One of the most challenging assessments for many entrepreneurs to make about a business idea is confidently assessing the financial viability of their idea. In our article Start-Up Series: 7 Step Guide to Assessing Start-Up Success we promised a series of articles to help assess which of your great ideas have the potential to go all the way.
By step 5 you would have defined the problem clearly in step 1, determined in step 2 that there is value in the solution, identified the market size for that solution in step 3, and in step 4 assessed the competition to identify an achievable market share.
The next step is to analyse the finances to determine whether the business will be financially viable. This is done by building a financial model of the business. By building a functional model with calculations based on the variables and drivers of the business, analysis of the financial outcomes of different scenarios can be performed by tweaking the different variables and drivers.
Building a model can be quite complex and it will evolve during the planning and analysis of the business and subsequently over the life of the business. The model is usually put together on a yearly basis. A good starting point is to follow these steps:
- Determine a price that you can charge for the solution and the frequency of the charge. For example, is it a one off or recurring charge and if recurring, how often? If there are different levels to the solution, then you will need to determine the price for each level.
- Apply the market size and market share determined earlier to the price above to calculate an annual revenue figure.
- Determine the costs to sell the solution. These can include:
- Employment costs for sales people and administration support
- Commissions – either employee bonuses or payments to non-employees
- Travel costs to attend sales calls and marketing events
- Advertising and promotion expenses
- Transaction costs – for example merchant and transaction fees on sales
- Determine the costs to deliver the solution. These can include:
- Where the solution is a physical product:
- Manufacturing costs
- Shipping costs
- Warehousing expenses
- Warranty claims
- Where the solution is a service or non-physical product:
- Software development and maintenance costs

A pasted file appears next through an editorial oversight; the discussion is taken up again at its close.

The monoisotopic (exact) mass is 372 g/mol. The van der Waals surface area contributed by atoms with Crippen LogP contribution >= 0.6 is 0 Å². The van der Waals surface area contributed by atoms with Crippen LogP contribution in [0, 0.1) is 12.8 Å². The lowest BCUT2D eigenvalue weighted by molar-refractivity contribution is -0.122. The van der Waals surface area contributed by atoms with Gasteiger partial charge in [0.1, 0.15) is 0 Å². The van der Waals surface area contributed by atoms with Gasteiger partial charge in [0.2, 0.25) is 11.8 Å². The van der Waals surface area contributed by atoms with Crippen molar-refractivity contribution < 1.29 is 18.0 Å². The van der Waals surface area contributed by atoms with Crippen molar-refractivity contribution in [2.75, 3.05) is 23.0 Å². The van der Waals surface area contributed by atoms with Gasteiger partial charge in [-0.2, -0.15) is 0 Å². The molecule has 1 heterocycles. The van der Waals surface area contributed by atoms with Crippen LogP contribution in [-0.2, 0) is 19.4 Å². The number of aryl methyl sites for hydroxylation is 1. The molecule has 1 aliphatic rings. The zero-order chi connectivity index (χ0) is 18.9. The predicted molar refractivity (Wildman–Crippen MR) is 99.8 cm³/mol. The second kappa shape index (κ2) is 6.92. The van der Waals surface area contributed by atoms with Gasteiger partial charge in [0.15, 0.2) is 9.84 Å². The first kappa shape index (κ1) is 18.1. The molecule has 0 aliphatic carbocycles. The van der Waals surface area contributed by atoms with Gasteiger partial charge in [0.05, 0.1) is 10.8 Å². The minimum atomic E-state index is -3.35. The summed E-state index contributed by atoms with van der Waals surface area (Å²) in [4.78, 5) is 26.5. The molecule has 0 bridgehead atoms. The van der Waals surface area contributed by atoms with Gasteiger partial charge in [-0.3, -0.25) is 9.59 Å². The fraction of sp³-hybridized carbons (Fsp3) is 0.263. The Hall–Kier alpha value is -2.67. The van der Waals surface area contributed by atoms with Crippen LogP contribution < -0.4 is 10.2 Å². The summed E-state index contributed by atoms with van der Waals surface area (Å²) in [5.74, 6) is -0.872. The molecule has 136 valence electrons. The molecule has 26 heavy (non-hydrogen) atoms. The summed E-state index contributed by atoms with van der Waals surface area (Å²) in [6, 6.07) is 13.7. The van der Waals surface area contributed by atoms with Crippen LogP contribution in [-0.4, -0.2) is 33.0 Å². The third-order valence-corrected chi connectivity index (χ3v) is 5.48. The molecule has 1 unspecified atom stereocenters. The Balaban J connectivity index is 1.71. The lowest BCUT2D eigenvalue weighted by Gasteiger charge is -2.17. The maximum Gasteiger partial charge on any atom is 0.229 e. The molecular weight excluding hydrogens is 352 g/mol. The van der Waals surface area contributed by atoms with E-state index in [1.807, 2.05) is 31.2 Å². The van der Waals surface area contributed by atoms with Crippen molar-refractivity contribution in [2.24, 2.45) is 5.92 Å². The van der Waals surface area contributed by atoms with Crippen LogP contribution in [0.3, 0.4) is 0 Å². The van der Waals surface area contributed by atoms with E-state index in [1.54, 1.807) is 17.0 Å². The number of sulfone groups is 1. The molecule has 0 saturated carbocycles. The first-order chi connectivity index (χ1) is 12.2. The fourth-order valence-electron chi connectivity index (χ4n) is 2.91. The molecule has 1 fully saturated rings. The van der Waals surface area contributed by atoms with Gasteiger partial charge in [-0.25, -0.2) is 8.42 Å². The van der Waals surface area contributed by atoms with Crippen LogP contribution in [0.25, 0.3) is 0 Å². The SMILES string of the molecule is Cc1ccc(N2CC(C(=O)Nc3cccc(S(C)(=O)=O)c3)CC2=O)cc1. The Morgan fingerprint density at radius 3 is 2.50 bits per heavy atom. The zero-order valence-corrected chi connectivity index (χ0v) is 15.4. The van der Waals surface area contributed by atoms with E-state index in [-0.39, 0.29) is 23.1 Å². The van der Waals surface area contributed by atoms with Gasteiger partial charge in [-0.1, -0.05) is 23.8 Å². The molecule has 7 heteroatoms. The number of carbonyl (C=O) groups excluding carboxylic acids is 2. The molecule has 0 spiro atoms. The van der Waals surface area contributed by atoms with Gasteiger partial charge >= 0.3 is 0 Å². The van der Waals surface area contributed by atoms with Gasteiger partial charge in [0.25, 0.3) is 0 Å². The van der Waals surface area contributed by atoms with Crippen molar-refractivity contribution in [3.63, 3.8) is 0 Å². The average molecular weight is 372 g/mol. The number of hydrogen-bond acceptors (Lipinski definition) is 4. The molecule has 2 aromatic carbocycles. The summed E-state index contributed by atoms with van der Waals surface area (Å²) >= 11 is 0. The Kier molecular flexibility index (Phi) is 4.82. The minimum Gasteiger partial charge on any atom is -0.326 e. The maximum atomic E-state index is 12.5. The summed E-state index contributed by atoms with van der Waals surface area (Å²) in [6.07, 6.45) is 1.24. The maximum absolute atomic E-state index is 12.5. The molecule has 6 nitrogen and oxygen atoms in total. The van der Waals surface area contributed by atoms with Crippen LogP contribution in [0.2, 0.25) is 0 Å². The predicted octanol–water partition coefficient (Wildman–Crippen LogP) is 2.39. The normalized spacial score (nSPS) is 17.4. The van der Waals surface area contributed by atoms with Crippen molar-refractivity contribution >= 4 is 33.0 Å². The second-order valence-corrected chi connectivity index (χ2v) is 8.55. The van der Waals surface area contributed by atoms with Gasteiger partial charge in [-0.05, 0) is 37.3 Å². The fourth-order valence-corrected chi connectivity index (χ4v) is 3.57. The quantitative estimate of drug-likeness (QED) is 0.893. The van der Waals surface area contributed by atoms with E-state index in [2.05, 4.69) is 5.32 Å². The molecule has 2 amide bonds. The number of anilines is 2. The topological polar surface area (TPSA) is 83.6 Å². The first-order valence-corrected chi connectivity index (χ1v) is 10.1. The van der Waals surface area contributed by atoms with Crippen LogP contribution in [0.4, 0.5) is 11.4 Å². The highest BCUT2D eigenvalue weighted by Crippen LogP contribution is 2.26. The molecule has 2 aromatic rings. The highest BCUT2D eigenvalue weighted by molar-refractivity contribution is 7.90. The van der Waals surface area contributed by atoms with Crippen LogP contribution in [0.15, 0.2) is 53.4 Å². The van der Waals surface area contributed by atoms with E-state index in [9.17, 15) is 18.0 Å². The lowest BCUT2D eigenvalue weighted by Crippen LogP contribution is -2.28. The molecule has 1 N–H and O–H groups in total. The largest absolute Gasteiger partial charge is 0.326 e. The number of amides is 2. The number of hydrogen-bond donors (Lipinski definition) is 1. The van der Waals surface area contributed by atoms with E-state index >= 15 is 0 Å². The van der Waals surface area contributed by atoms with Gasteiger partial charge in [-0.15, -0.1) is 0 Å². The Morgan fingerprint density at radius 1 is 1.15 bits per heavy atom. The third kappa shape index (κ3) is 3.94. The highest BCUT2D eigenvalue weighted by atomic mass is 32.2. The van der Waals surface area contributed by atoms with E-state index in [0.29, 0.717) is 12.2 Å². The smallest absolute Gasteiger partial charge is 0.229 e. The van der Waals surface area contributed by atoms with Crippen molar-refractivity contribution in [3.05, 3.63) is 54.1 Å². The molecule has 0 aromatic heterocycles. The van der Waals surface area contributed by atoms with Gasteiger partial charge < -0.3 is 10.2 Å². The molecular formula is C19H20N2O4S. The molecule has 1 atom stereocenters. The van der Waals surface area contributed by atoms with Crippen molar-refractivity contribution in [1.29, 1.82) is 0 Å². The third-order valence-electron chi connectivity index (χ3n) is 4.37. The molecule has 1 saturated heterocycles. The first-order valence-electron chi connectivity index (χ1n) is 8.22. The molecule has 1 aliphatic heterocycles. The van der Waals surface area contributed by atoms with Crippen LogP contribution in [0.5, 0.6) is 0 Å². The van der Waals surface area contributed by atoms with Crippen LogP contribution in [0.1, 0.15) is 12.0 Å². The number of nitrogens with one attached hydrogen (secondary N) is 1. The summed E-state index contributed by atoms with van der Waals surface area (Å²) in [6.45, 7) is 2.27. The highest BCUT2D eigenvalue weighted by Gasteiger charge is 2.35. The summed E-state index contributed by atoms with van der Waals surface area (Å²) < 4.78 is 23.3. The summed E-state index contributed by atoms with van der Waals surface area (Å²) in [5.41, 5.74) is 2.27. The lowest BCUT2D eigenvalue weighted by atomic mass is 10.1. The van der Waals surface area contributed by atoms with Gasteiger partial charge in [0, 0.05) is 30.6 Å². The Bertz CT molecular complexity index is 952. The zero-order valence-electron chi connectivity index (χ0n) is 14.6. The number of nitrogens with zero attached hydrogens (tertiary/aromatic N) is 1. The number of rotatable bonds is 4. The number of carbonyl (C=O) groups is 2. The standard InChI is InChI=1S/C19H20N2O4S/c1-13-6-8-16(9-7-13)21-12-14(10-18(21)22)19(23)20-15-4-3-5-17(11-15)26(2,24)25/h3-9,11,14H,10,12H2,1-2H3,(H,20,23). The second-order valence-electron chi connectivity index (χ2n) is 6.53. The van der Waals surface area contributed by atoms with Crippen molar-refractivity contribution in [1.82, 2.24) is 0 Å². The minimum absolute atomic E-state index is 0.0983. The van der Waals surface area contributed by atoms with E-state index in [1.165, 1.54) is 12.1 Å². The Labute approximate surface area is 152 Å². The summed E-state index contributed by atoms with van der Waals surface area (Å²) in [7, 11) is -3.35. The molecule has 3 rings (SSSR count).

- IT infrastructure costs
- Employment costs for people delivering the solution
- Employment costs for providing after sales service
- Where the solution is a physical product:
- Determine the costs to administer the business. These can include:
- Employment costs for administration including management, finance, internal support services
- Premises costs including rent, electricity, communication, IT infrastructure
- Outsourced professional costs including Accounting, Legal, Employment relations
- Insurance costs
Once you have the revenue from sales and added up the total expenses you can determine the anticipated profit to ascertain feasibility.
Further analysis can be done with the model by playing with the variables to stress test the strength of the financials. For example, what would happen if you had to discount the sales price by 10% or employment costs were 20% higher than anticipated?
If the model does not result in a financially viable business use the model to determine what changes would need to happen to the business to make it viable. For example, increase the sales price, or reduce the employment costs by reducing the head count. Once you get to a point that the business is viable you need to determine if the changes made to make it viable are realistically achievable.
Further analysis can be done by extending this financial model into a 3 way forecast that will estimate the cash flow of the business and project a Balance Sheet showing the Assets, Liabilities and Equity.
Once you have given considerable thought to the inputs into your financial model, you may require some assistance to build the model so it is robust enough to do sensitivity analysis on and convert into a 3 way forecast. Please contact Robert Pitt on 3218 3900 for assistance with the model build. We encourage you to follow our Start-Up Series of articles to work through this 7 step guide to assess if one of your ideas could be a start-up success. If you want to delve into all 7 steps in one sitting, please download our Guide here.
Please note that this publication is intended to provide a general summary and should not be relied upon as a substitute for personal advice.